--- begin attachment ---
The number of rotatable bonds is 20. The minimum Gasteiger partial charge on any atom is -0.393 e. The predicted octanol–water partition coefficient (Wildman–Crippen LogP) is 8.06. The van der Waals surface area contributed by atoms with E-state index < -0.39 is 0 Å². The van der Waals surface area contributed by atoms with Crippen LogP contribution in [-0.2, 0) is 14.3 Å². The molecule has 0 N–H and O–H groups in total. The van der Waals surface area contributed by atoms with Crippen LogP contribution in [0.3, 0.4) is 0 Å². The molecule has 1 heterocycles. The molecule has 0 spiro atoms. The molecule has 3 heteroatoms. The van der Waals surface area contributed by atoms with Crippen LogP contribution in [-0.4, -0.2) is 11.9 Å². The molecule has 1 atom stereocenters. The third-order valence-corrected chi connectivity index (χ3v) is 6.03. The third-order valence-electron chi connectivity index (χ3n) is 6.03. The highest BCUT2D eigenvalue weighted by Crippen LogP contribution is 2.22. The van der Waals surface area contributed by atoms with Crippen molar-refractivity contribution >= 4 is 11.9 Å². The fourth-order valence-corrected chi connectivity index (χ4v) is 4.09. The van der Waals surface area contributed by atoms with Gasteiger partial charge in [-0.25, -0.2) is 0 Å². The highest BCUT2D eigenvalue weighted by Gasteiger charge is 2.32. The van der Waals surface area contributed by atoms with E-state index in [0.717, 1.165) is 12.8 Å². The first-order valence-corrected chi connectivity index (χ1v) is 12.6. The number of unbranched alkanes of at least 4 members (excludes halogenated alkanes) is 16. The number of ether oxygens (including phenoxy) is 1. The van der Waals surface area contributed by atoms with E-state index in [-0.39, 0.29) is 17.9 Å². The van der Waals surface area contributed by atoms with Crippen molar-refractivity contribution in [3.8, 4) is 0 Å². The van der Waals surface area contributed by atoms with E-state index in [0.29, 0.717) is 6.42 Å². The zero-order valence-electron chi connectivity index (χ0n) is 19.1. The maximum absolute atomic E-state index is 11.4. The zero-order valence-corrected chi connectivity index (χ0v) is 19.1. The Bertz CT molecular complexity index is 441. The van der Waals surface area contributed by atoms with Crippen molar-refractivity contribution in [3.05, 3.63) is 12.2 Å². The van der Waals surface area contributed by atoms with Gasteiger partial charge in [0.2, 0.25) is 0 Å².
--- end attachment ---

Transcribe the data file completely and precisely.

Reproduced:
The number of rotatable bonds is 20. The minimum Gasteiger partial charge on any atom is -0.393 e. The predicted octanol–water partition coefficient (Wildman–Crippen LogP) is 8.06. The van der Waals surface area contributed by atoms with E-state index < -0.39 is 0 Å². The van der Waals surface area contributed by atoms with Crippen LogP contribution in [-0.2, 0) is 14.3 Å². The molecule has 0 N–H and O–H groups in total. The van der Waals surface area contributed by atoms with Crippen LogP contribution in [0.3, 0.4) is 0 Å². The molecule has 1 heterocycles. The molecule has 0 spiro atoms. The molecule has 3 heteroatoms. The van der Waals surface area contributed by atoms with Crippen LogP contribution in [-0.4, -0.2) is 11.9 Å². The molecule has 1 atom stereocenters. The third-order valence-corrected chi connectivity index (χ3v) is 6.03. The third-order valence-electron chi connectivity index (χ3n) is 6.03. The highest BCUT2D eigenvalue weighted by Crippen LogP contribution is 2.22. The van der Waals surface area contributed by atoms with Crippen molar-refractivity contribution >= 4 is 11.9 Å². The fourth-order valence-corrected chi connectivity index (χ4v) is 4.09. The van der Waals surface area contributed by atoms with Gasteiger partial charge in [-0.25, -0.2) is 0 Å². The highest BCUT2D eigenvalue weighted by Gasteiger charge is 2.32. The van der Waals surface area contributed by atoms with E-state index in [0.717, 1.165) is 12.8 Å². The first-order valence-corrected chi connectivity index (χ1v) is 12.6. The number of unbranched alkanes of at least 4 members (excludes halogenated alkanes) is 16. The number of ether oxygens (including phenoxy) is 1. The van der Waals surface area contributed by atoms with E-state index in [-0.39, 0.29) is 17.9 Å². The van der Waals surface area contributed by atoms with Crippen molar-refractivity contribution in [3.8, 4) is 0 Å². The van der Waals surface area contributed by atoms with E-state index in [0.29, 0.717) is 6.42 Å². The zero-order valence-electron chi connectivity index (χ0n) is 19.1. The maximum absolute atomic E-state index is 11.4. The zero-order valence-corrected chi connectivity index (χ0v) is 19.1. The Bertz CT molecular complexity index is 441. The van der Waals surface area contributed by atoms with Crippen molar-refractivity contribution in [3.05, 3.63) is 12.2 Å². The van der Waals surface area contributed by atoms with Gasteiger partial charge in [0.2, 0.25) is 0 Å².